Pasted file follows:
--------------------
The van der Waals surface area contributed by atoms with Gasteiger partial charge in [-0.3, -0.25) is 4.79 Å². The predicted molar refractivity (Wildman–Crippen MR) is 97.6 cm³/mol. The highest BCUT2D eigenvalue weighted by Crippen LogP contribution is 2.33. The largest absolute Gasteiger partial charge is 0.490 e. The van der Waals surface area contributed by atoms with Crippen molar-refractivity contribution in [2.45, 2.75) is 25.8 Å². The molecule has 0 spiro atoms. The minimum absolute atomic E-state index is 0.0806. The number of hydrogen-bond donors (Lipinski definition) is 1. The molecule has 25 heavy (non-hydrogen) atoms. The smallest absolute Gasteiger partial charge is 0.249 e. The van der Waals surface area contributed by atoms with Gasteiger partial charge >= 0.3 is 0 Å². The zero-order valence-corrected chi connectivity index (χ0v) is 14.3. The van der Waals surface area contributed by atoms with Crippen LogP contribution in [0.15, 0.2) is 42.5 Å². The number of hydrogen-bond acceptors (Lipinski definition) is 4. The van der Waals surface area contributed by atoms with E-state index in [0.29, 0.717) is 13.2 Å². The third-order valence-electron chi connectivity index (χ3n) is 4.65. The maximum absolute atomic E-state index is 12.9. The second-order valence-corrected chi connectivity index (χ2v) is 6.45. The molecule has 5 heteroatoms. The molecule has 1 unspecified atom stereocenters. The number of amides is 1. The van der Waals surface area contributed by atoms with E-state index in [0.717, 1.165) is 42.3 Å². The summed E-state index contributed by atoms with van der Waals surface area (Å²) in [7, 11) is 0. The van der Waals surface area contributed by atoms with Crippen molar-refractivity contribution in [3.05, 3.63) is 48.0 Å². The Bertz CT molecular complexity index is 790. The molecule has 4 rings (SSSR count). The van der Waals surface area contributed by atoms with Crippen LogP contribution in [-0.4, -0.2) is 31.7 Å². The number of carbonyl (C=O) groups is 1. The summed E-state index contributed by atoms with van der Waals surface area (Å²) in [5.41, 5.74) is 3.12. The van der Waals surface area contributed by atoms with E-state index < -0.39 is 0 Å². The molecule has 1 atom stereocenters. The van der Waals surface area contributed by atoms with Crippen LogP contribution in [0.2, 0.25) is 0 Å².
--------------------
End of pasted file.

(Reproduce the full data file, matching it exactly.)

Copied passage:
The van der Waals surface area contributed by atoms with Gasteiger partial charge in [-0.3, -0.25) is 4.79 Å². The predicted molar refractivity (Wildman–Crippen MR) is 97.6 cm³/mol. The highest BCUT2D eigenvalue weighted by Crippen LogP contribution is 2.33. The largest absolute Gasteiger partial charge is 0.490 e. The van der Waals surface area contributed by atoms with Crippen molar-refractivity contribution in [2.45, 2.75) is 25.8 Å². The molecule has 0 spiro atoms. The minimum absolute atomic E-state index is 0.0806. The number of hydrogen-bond donors (Lipinski definition) is 1. The molecule has 25 heavy (non-hydrogen) atoms. The smallest absolute Gasteiger partial charge is 0.249 e. The van der Waals surface area contributed by atoms with Gasteiger partial charge >= 0.3 is 0 Å². The zero-order valence-corrected chi connectivity index (χ0v) is 14.3. The van der Waals surface area contributed by atoms with Crippen LogP contribution in [0.15, 0.2) is 42.5 Å². The number of hydrogen-bond acceptors (Lipinski definition) is 4. The van der Waals surface area contributed by atoms with E-state index in [0.29, 0.717) is 13.2 Å². The third-order valence-electron chi connectivity index (χ3n) is 4.65. The maximum absolute atomic E-state index is 12.9. The second-order valence-corrected chi connectivity index (χ2v) is 6.45. The molecule has 5 heteroatoms. The molecule has 1 unspecified atom stereocenters. The number of amides is 1. The van der Waals surface area contributed by atoms with E-state index in [0.717, 1.165) is 42.3 Å². The summed E-state index contributed by atoms with van der Waals surface area (Å²) in [7, 11) is 0. The van der Waals surface area contributed by atoms with Crippen molar-refractivity contribution in [3.05, 3.63) is 48.0 Å². The Bertz CT molecular complexity index is 790. The molecule has 4 rings (SSSR count). The van der Waals surface area contributed by atoms with Crippen LogP contribution in [-0.4, -0.2) is 31.7 Å². The number of carbonyl (C=O) groups is 1. The summed E-state index contributed by atoms with van der Waals surface area (Å²) in [5.41, 5.74) is 3.12. The van der Waals surface area contributed by atoms with E-state index < -0.39 is 0 Å². The molecule has 1 atom stereocenters. The van der Waals surface area contributed by atoms with Crippen LogP contribution in [0.2, 0.25) is 0 Å².